HVAC Insurance: What Every HVAC Business Owner Needs to Know

Brittany ParisJune 24th, 2020
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It takes a vast amount of work and oversight to grow a successful HVAC company, between understanding local contractor licensing laws to securing enough HVAC business insurance  coverage to mitigate risk and protect your investment. 

Whether you’re building an HVAC company from the ground up, expanding your services or searching for additional coverage, it’s fundamental as a business owner to find the right HVAC insurance policy to adequately cover any major losses. 

HVAC contractor insurance provides other benefits, too, as it gives customers an assurance your company is financially backed in case of an unforeseen event, such as an accident, property damage, or injuries related to the job.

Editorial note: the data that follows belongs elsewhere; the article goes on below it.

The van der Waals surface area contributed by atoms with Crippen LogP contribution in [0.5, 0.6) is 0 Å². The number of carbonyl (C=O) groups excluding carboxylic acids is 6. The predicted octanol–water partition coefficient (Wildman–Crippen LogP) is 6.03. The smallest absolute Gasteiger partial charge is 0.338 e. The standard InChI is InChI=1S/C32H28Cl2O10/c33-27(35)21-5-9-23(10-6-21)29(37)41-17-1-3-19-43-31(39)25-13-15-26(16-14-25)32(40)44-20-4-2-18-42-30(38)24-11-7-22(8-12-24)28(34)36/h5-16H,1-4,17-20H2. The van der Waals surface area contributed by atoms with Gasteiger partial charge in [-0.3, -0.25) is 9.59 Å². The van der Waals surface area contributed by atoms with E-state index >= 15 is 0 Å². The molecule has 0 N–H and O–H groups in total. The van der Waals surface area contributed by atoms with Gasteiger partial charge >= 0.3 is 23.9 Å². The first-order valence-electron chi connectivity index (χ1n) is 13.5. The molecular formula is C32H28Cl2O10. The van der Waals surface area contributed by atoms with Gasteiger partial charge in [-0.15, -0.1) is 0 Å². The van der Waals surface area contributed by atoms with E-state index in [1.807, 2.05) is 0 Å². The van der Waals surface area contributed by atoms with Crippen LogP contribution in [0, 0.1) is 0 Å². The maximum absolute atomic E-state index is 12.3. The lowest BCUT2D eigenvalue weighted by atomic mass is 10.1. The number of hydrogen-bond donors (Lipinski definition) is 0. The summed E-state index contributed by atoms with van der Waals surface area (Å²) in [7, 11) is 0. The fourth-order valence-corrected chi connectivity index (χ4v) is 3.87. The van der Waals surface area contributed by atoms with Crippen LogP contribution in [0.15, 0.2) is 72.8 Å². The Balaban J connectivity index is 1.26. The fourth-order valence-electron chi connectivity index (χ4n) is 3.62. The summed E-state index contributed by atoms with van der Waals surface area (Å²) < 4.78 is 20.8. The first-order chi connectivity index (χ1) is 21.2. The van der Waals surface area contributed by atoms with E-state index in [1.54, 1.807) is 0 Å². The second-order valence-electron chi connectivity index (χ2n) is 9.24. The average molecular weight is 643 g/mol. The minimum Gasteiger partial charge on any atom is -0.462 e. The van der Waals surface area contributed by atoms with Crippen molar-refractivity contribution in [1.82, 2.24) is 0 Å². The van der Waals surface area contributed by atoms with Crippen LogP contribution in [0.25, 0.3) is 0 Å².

How much HVAC business insurance your company needs depends on a variety of factors, but an overview of what HVAC insurance policies cover include:

  • Accidental injuries

  • Property damage

  • Employee wages after a work-related injury

  • Vehicles and equipment

  • Unintentional faulty workmanship

  • Legal fees

Don’t let a workplace accident, theft, or a lawsuit from a disgruntled customer suck all of the air out of your business and leave you broke. In this comprehensive guide to HVAC insurance, we’ll help you figure out what types of insurance you should consider as an HVAC contractor, how to budget for the average small business insurance cost, and provide additional tips to protect your HVAC company from a financial catastrophe.

What Types of HVAC Insurance Do You Need?

It’s important to understand the different types of HVAC contractors insurance available, so you can determine which policies best suit your company’s specialized needs.

Popular HVAC business insurance policies include:

  • Commercial general liability insurance

  • Workers’ compensation

  • Commercial auto insurance

  • Business owner’s policy

  • Surety bonds

  • Umbrella insurance policy

  • Equipment and inland marine coverage 

Commercial General Liability Insurance